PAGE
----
For a long time, California remained a stubborn outlier among western states in its refusal to regulate groundwater — the water that sits below the surface that farmers and others drill down to extract in times of scarcity. But the recent dought — and the record groundwater depletion that occurred — finally prompted state action in 2014 to begin regulation.
The resulting Sustainable Groundwater Management Act is weak but a necessary first step that can be strengthened over time. From her perch working in the Legislature at the time, Tina Cannon Leahy just published a fascinating account in the Golden Gate University Environmental Law Journal of how the law came to be. You can access it here [PDF].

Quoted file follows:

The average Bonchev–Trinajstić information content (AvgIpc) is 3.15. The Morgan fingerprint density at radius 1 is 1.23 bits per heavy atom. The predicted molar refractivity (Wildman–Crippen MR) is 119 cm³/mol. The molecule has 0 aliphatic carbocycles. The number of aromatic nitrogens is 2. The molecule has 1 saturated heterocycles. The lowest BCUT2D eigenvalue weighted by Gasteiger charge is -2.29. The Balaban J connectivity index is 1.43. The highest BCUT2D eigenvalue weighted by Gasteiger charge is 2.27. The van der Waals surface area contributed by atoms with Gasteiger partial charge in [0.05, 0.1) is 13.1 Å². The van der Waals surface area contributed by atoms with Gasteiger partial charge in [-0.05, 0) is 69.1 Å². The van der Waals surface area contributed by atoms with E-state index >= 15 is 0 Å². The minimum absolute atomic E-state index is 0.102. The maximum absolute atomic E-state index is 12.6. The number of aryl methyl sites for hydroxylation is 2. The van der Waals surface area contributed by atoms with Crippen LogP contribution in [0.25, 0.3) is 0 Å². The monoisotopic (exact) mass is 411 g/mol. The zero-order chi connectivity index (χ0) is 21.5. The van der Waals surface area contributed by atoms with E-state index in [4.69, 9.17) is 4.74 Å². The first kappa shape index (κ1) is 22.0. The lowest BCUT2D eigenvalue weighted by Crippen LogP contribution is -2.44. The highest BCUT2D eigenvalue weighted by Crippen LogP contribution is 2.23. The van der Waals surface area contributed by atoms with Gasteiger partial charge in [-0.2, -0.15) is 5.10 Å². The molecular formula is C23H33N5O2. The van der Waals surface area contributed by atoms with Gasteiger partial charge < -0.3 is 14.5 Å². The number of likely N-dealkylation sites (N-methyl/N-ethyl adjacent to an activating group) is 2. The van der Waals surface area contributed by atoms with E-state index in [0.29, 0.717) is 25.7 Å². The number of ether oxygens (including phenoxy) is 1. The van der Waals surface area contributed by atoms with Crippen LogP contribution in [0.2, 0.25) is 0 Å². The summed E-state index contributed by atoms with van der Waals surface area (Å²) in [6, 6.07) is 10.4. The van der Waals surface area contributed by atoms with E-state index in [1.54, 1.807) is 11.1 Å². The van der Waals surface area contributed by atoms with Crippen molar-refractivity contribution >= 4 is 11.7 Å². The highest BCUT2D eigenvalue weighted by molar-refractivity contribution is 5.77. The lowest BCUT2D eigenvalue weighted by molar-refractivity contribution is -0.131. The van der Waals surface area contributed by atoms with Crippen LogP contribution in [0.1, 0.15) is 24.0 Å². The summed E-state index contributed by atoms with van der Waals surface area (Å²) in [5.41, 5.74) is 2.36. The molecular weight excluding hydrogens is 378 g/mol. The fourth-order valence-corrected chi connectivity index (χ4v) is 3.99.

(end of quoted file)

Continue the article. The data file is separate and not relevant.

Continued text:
For smart growth advocates like myself, it will be interesting to see how the law may help constrain sprawl. At this point, the provisions are vague, but new groundwater management agencies potentially will have the ability to hold groundwater abusers like some big sprawl projects to account. And that can only benefit infill, where per capita water usage is much less than in sprawl development.